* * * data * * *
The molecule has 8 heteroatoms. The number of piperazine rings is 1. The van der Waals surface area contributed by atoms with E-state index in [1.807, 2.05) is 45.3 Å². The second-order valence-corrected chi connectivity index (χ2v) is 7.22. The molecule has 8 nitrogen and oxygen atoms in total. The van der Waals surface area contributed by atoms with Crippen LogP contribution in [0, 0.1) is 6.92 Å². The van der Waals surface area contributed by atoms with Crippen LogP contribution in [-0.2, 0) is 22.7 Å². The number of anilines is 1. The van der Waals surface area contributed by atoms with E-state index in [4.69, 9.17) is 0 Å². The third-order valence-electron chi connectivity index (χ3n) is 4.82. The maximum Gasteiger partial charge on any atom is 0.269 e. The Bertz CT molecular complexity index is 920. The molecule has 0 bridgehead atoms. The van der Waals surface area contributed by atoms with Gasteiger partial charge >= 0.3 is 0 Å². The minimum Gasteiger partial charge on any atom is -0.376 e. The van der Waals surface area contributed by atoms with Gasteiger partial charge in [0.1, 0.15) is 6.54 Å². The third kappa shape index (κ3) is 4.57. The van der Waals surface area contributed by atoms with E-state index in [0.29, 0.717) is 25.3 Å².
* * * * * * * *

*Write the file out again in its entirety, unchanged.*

The molecule has 8 heteroatoms. The number of piperazine rings is 1. The van der Waals surface area contributed by atoms with E-state index in [1.807, 2.05) is 45.3 Å². The second-order valence-corrected chi connectivity index (χ2v) is 7.22. The molecule has 8 nitrogen and oxygen atoms in total. The van der Waals surface area contributed by atoms with Crippen LogP contribution in [0, 0.1) is 6.92 Å². The van der Waals surface area contributed by atoms with Crippen LogP contribution in [-0.2, 0) is 22.7 Å². The number of anilines is 1. The van der Waals surface area contributed by atoms with E-state index in [4.69, 9.17) is 0 Å². The third-order valence-electron chi connectivity index (χ3n) is 4.82. The maximum Gasteiger partial charge on any atom is 0.269 e. The Bertz CT molecular complexity index is 920. The molecule has 0 bridgehead atoms. The van der Waals surface area contributed by atoms with Gasteiger partial charge >= 0.3 is 0 Å². The minimum Gasteiger partial charge on any atom is -0.376 e. The van der Waals surface area contributed by atoms with Gasteiger partial charge in [0.1, 0.15) is 6.54 Å². The third kappa shape index (κ3) is 4.57. The van der Waals surface area contributed by atoms with E-state index in [0.29, 0.717) is 25.3 Å².